CM: But you’re not willing to use them right now…

AS: No I’m saying let’s double the child benefit payment. I’ll back any other party that makes that proposal. But also alongside that, let’s invest in our economy, get people back to work, invest in new businesses, get people back to well paid work, and lift people out of poverty across the country.

CM: You also want to give shoppers £75 vouchers to spend in shops to help rebuild the high street. Did you not get the Joanne Lamont memo when she was leader, saying that there’s too much offered for free?

AS: That’s a really important policy and I think it’s important to look at the detail of that policy.

CM: But it’s something for nothing, which is what she described…

AS: It’s a really, really important stimulus package for our economy. So what we’re suggesting with that policy is to give every adult in Scotland a £75 pre-paid card that cannot be used online and have to buy non-food retail. And the reason for that is the high streets were facing a huge crisis even before the pandemic. And that has been sped up by the pandemic. Shoppers cultures have changed. They are using more and more online shopping, like Amazon. And that has meant that high streets have been decimated across the country. I want us to make sure we have businesses that continue to grow, businesses staying open, creating new jobs and that is encouraging people to get on the high street when it is safe to do so, change people’s behaviour and create a stronger economy.

CM: But it would cost £340m approximately. Another £90m for your ‘staycation’ scheme to give everyone a holiday. If you combine those costs, that’s the same as the cost of putting the Scottish child payment up to £40. Wouldn’t that be a big thing to offer people in your manifesto?

AS: I think it’s important not to say we have the choice between helping those in poverty and the choice of unemployment going up. They are both connected. If we allow unemployment to exponentially rise due to the outcome of this pandemic, and how we respond to the pandemic, that in itself will lift child poverty levels. Not reduce child poverty. We spent almost £7bn over this pandemic on the furlough scheme. What we are saying in terms of our Scottish ‘staycation’ is it’s about reinvigorating our tourism industry, making sure we have new jobs and making sure we go from strength to strength.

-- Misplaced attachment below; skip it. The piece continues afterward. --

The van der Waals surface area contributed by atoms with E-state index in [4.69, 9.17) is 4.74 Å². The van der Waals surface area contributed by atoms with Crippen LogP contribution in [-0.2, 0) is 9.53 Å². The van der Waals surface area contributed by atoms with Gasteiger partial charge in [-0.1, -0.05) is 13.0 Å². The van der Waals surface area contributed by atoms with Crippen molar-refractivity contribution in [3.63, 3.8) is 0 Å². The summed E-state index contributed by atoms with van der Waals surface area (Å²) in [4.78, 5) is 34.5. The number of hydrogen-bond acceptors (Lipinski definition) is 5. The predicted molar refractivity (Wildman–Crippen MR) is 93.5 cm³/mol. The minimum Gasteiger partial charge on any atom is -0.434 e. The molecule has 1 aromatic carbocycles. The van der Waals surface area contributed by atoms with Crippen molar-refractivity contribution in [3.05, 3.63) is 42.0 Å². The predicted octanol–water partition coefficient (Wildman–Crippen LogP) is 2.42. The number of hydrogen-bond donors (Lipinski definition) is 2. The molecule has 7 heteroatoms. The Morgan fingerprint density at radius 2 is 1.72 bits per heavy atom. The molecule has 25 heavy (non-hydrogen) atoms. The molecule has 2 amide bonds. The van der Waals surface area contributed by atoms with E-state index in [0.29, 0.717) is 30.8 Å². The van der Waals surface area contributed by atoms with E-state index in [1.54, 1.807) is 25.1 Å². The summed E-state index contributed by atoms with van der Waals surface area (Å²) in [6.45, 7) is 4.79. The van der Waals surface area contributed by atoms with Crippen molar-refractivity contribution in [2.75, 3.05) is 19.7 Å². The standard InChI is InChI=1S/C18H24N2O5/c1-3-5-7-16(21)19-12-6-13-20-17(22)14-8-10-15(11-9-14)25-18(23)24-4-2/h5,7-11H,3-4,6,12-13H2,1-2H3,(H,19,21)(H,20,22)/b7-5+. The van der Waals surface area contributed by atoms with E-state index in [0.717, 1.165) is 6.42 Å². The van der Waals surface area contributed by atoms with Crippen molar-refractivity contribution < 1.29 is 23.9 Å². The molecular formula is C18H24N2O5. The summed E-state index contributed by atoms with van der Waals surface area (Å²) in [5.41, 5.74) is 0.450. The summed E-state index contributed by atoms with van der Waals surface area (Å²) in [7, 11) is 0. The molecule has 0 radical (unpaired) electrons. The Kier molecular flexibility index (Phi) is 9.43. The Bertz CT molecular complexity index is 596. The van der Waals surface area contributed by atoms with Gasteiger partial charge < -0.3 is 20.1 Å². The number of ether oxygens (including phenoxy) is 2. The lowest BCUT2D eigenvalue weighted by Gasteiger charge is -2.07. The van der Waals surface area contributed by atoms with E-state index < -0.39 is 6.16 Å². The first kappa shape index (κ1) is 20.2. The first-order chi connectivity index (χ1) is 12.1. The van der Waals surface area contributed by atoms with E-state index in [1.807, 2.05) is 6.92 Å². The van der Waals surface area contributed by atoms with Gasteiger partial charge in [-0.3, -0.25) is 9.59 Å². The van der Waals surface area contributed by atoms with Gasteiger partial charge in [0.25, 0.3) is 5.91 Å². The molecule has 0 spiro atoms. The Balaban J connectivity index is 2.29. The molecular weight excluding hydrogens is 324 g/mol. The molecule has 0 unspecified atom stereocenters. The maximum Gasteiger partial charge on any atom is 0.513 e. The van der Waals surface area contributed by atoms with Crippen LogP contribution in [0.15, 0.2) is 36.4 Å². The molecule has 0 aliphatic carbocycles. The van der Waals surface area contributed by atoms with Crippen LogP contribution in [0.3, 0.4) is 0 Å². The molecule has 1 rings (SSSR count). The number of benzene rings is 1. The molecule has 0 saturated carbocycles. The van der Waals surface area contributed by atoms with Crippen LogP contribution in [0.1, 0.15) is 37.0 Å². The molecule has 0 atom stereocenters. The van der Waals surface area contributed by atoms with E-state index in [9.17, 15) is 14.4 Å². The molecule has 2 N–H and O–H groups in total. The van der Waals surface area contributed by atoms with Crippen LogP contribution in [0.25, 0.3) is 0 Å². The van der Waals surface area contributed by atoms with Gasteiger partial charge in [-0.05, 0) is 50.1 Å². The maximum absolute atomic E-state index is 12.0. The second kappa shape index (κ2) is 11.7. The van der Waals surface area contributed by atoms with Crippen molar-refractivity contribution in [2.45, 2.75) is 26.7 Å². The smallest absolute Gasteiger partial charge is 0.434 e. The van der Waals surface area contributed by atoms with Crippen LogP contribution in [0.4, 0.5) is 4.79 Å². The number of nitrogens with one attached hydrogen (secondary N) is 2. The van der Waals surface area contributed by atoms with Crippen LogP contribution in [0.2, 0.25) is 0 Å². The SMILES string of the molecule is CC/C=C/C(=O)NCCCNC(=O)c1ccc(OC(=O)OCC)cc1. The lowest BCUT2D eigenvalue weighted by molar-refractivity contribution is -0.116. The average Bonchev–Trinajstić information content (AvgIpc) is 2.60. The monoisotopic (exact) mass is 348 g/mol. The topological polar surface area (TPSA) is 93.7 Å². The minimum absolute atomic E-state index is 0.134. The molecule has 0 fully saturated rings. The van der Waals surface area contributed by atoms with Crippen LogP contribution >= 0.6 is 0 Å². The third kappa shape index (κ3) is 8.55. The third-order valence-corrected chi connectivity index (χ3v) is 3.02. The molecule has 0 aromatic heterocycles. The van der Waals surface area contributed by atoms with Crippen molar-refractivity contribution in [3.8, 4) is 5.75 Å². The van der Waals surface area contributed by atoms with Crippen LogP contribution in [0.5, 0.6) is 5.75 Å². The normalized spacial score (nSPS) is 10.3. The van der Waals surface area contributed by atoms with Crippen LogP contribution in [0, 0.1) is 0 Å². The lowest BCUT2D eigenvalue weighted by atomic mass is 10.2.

CM: But you are putting those things above child poverty which you could eradicate now…

AS: Let me explain Colin. If we do not do these policies, that’s a £600m package, which is a drop in the ocean compared to the £7bn we have spent on furlough over the last year. That is going to help stop hundreds of thousands of people going unemployed. It’s also in with a job retention scheme and job creation scheme—the largest job creation scheme in the history of the Scottish Parliament. Create a 170,000 new jobs as well as protecting existing jobs in the economy. That in itself will help reduce child poverty and make sure we have an economy that will work for people in this country.

CM: Would you call yourself a socialist?

AS: Absolutely.

CM: And what kind of socialist would send their kids to a private school then?

AS: I’ve accept that’s a fair criticism. It’s a decision me and my wife made for the best of our children. But I think every parent that has looked in their children’s eyes during this pandemic will recognise how challenging this pandemic has been for our children and young people. That’s why I want us to invest in an education come-back plan which includes an individual assessment for every pupil across this country. But not just an educational assessment but also a mental health assessment as well. I want us to back that up with a tutoring programme, with one on one tutoring…

CM: But you’re buying all of that for your kids…

AS: I want every child across the country to prosper…

CM: But you’re buying that privilege for yours…

AS: I’ve accept that’s a fair criticism. It’s a decision me and my wife made for the best of our children. I want every child across the country to have the opportunity as part of that come-back, with a comeback pass when we can use the summer months, the sunshine hopefully coming out in Scotland for young people to rekindle their friendships, make new friendships and support their health and wellbeing and hopefully get raring to go after the school holidays.

CM: Here’s a question that Douglas Ross couldn’t answer the other night. What is the democratic route to independence? Another independence referendum if that’s what the people of Scotland want?

AS: I have been clear from the outset; it’s for the people of Scotland to decide their own future. I don’t dispute that…

CM: But how do they decide that without a referendum? Because you don’t want to give them referendums do you?

AS: I’m saying we can choose something different. So these aren’t ordinary times. This isn’t an ordinary election. This is a pandemic election where 10,000 of our citizens have lost their lives…

CM: But you’re saying they can’t have a referendum…

AS: I’m not saying that Colin. I’m saying that my view is I am advocating my case in this election campaign. I am trying to persuade people that we can choose something different.